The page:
= (T x ATV) x (CR – L – (CoC x IFP) -FR) – (TL x U x BR) – ((TL x U x CoC) + (TL x (1 – U) x BHR x CoC)) – FC

Where        AF = Annual Fee                                               CH = Number of Card Holders          

                      T = Number of Transactions                         i = Interest Rate

                      ATV = Average Transaction Value               TL = Total Limits

                      RR = Revolve Rate                                                U = Av. Utilisation

                      PR = Repayment Rate                                          BR = Bad Rate

                      CR = Commission Rate                                        CoC = Cost of Capital

                      L = Loyalty Programme Costs                          BHR = Basel Holding Rate

                      IFP = Interest Free Period Adjustment        FC = Fixed Costs

                      FR = Fraud Rate

 

Visualising the Credit Card Profit Model  

Like with the banking profit model, it is also possible to create a visual profit model.  This model communicates the links between key ratios and teams in a user-friendly manner but does so at the cost of lost accuracy.

The key marketing and originations ratios remain unchanged but the model starts to diverge from the banking one when spend and balances are considered in the account management and fraud management stages.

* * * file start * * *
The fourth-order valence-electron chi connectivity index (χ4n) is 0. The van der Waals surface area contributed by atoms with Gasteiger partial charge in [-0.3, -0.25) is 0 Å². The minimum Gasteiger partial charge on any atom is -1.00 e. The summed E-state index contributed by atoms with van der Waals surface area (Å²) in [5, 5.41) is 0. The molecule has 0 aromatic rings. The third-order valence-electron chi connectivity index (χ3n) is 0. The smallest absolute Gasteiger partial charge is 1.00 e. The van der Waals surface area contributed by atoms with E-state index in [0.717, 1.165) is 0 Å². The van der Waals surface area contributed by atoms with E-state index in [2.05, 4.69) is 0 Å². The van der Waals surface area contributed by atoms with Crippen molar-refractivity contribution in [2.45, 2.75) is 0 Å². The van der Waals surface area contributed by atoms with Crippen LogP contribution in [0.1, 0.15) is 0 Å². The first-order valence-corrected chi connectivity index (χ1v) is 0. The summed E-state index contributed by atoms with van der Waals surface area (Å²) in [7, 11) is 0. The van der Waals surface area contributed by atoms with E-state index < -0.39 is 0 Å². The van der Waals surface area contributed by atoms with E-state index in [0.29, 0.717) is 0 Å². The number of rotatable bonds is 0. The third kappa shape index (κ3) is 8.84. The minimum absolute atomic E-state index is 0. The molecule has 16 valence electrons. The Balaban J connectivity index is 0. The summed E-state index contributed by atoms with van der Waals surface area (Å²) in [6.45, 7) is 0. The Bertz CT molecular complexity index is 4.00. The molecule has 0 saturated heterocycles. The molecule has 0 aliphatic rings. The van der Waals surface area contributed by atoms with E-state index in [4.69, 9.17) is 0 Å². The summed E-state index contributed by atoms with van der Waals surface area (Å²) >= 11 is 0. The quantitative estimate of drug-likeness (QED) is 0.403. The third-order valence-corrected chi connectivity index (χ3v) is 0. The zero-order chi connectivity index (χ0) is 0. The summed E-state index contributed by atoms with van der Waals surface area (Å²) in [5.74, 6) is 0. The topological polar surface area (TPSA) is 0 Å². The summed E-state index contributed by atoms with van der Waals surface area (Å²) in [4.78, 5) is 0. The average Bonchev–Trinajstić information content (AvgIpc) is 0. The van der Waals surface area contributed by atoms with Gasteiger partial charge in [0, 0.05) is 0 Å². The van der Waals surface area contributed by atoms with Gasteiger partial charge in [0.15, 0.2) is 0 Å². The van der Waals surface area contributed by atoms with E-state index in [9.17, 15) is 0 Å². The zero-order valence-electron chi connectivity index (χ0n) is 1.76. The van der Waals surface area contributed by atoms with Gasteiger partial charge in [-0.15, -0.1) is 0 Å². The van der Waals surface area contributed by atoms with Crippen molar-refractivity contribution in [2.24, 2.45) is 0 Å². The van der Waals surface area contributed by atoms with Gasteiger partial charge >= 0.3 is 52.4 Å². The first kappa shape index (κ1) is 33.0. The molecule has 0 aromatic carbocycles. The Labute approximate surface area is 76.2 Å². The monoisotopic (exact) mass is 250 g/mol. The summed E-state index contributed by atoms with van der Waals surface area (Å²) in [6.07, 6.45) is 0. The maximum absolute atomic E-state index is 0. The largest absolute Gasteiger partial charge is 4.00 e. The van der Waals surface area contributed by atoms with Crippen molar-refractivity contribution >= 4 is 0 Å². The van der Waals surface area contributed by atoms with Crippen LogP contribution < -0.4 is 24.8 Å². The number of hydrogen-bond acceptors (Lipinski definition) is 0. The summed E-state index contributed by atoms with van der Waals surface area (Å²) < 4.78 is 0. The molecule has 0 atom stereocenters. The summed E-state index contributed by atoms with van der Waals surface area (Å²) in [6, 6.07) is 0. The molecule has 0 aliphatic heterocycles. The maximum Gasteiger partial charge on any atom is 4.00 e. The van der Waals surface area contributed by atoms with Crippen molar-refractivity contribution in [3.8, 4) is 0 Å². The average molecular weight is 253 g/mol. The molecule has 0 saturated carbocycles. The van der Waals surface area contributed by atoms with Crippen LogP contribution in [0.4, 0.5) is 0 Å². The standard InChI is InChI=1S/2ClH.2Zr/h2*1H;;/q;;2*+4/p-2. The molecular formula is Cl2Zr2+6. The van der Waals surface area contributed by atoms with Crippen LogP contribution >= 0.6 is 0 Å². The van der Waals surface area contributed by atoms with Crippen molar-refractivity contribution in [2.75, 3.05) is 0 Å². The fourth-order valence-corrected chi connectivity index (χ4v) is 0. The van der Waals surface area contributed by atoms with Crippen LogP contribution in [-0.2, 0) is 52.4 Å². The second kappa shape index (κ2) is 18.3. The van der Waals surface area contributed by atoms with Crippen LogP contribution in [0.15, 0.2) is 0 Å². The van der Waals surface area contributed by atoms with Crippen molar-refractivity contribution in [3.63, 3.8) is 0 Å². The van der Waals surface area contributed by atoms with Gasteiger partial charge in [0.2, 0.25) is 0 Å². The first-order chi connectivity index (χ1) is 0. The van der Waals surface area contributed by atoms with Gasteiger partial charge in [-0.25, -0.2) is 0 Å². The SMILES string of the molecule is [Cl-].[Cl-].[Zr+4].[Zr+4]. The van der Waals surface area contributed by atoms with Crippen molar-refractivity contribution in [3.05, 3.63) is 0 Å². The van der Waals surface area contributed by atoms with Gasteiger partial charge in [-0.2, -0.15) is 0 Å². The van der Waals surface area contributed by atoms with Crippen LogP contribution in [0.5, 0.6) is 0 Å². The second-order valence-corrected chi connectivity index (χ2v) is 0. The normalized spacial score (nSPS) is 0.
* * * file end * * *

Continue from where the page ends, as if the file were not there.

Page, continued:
The first new ratio is the ‘usage rate’ which is similar to a ‘utilisation rate’ except that it looks at monthly spend rather than at carried balances.  This is done to capture information for transactors who may have a zero balance – and thus a zero balance – at each month end but who may nonetheless have been restricted by their limit at some stage during the month.

The next new ratio is the ‘fraud rate’.  The structure and work of a fraud function is often similar in design to that of a debt management team with analytical, strategic and operational roles.  I have simplified it here to a simple ratio of fraud: good spend as this is the most important from a business point-of-view, however if you are interested in more detail about the fraud function you can read this article or search in this category for others.

The third new ratio is the ‘commission rate’.  The commission rate earned by an issuer will vary by each merchant type and, even within merchant types, in many cases on a case-by-case basis depending on the relative power of each merchant.  Certain card brands will also attract different commission rates; usually coinciding with their various strategies.  So American Express and Diners Club who aim to attract wealthier transactors will charge higher commission rates to compensate for their lower revolve rates while Visa and MasterCard will charge lower rates but appeal to a broader target market more likely to revolve.

The final new ratio is the revolve rate which I have mentioned above.  This refers to the percentage of customers who pay the minimum balance – or less than their full balance – every month.  On these customers an issuer can earn both commission and interest but must also carry higher risk.  The ideal revolve rate will vary by market and depending on the issuers business objectives but should be higher when the issuer is aiming to build balances and lower when the issuer is looking to reduce risk.